They reckon all their errors for accomplishments; and all the odd words they have picked up in a coffee-house, or a gaming ordinary, are produced as flowers of style. Jonathan Swift.
An ordinary is an officer of a church or civic authority who by reason of office has ordinary power to execute laws. Such officers are found in hierarchically organised churches of Western Christianity which have an ecclesiastical law system. In the Episcopal Church, for example, an ordinary is a diocesan bishop. In Eastern Christianity, a corresponding officer is called a hierarch. Within civic governance, notably in the southern United States, the role of the county ordinary historically involved the discharge of certain, often legal or legally related, tasks falling to city or county authorities, such as licensing marriages and adjudicating claims against an authority.
Chambers 20th Century Dictionary
or′di-na-ri, adj. according to the common order: usual: of common rank: plain: of little merit: (coll.) plain-looking.—n. a judge of ecclesiastical or other causes who acts in his own right: something settled or customary: actual office: a bishop or his deputy: a place where regular meals are provided at fixed charges: the common run or mass: (her.) one of a class of armorial charges, called also honourable ordinaries, figures of simple outline and geometrical form, conventional in character—chief, pale, fess, bend, bend-sinister, chevron, cross, saltire, pile, pall, bordure, orle, tressure, canton, flanches.—adv. Or′dinarily.—Ordinary of the mass, the established sequence or fixed order for saying mass.—In ordinary, in regular and customary attendance.
Dictionary of Nautical Terms
The establishment of the persons formerly employed to take charge of the ships of war which are laid up in ordinary at several harbours adjacent to the royal dockyards. These duties are now under the superintendent of the dockyard. Also, the state of such men-of-war and vessels as are out of commission and laid up.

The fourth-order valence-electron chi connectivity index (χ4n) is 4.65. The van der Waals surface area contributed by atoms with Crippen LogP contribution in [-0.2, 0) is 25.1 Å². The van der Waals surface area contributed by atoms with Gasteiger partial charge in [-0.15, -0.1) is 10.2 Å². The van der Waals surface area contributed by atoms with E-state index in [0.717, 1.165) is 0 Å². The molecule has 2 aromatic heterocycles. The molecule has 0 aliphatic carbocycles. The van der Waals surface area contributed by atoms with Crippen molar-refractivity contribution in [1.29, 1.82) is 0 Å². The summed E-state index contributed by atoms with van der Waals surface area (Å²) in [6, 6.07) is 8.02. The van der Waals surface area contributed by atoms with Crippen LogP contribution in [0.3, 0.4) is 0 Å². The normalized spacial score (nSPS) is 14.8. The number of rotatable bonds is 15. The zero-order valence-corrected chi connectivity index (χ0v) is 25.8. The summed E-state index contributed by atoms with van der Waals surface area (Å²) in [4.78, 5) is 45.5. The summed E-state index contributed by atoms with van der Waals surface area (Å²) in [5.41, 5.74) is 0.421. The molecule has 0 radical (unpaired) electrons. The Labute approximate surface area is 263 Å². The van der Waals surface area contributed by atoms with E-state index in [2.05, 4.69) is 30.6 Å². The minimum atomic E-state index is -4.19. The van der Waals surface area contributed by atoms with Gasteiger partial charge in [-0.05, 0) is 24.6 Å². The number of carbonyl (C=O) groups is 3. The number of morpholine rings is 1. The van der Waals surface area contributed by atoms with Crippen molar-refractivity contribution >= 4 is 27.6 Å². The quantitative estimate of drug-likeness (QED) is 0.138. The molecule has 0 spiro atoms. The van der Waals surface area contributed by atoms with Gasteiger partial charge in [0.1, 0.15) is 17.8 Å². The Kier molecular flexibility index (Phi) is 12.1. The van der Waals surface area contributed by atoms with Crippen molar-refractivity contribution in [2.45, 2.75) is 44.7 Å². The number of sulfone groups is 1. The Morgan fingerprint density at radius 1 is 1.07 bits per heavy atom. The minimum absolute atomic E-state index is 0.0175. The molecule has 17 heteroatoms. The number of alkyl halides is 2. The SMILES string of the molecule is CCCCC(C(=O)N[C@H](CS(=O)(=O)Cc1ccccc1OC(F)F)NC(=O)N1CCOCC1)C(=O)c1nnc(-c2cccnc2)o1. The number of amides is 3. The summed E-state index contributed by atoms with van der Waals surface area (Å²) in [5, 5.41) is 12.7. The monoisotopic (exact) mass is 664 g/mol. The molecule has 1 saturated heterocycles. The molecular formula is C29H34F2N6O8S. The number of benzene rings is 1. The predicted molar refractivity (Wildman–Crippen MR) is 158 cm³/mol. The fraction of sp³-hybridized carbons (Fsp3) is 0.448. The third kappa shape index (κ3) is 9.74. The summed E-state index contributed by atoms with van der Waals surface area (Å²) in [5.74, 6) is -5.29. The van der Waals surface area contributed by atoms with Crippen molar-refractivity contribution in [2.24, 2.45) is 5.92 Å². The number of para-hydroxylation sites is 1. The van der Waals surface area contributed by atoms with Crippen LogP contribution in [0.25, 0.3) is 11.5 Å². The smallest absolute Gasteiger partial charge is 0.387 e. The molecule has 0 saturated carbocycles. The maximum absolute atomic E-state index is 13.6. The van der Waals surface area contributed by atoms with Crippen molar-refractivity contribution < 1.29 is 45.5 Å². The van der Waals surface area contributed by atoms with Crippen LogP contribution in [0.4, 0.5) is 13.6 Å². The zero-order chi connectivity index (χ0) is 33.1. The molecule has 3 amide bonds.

British National Corpus
Spoken Corpus Frequency
Rank popularity for the word 'Ordinary' in Spoken Corpus Frequency: #1589
Written Corpus Frequency
Rank popularity for the word 'Ordinary' in Written Corpus Frequency: #1339
Rank popularity for the word 'Ordinary' in Adjectives Frequency: #182
The numerical value of Ordinary in Chaldean Numerology is: 5
The numerical value of Ordinary in Pythagorean Numerology is: 5
In Chile, everyone is subject to ordinary justice.
We are requesting them to unfreeze Afghan assets and not punish ordinary Afghans because of the political discourse, because of the starvation, because of the deadly winter, I think it’s time for the international community to support Afghans, not punish them because of their political disputes.
Donald Trump thinks Wall Street built America; ordinary middle class Americans built America, too many people in the middle class have seen the bottom fall out.
If you have free universal health care and free education supported by public school taxes, then you have more bargaining power with your bosses, but if everything is privatized, and ordinary Americans have to pay for everything through their wages, then they're at the mercy of their employers. If the workers know they'll be ruined if they lost their jobs, they're not going to be uppity. You want to break their spirit.
I think we have to turn it into a teaching moment, i'm fine. I'm worried about all the people out there who don't have a circle of friends and followers who come right to their defense. The person who is walking down the street minding their own business and they see somebody cling to their purse, or run across the street, or every black parent I know who has a boy who has to sit down and have a conversation -- the talk -- as we call it. As you say, those ordinary examples of racism that happen every single day.
Popularity rank by frequency of use
Translations for Ordinary
From our Multilingual Translation Dictionary
- عادي, مؤلوفArabic
- ordinariCatalan, Valencian
- ordinär, gewöhnlichGerman
- συνηθισμένος, κοινόςGreek
- tavallinen, airutkuvioFinnish
- normálta, gnách, gnáth-Irish
- मामूली, साधारण, सामान्य, आम्मHindi
- szokásos, rendesHungarian
- սովորական, հասարակArmenian
- ordinario, ordinariaItalian
- 通常, 平凡, 普通Japanese
- ធម្មតា, សាមញ្ញKhmer
- 정규, 보통Korean
- ординарија, обиченMacedonian
- normal, ordinárioPortuguese
- normal, uzual, ordinarRomanian
- обычный, обыкновенныйRussian
- सामान्य, साधारणSanskrit
- navaden, običajenSlovene
- ordinär, vanligSwedish
- sıradan, olağanTurkish
- معمولی, سادھارن, عامUrdu
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"Ordinary." Definitions.net. STANDS4 LLC, 2022. Web. 28 Nov. 2022. <https://www.definitions.net/definition/Ordinary>.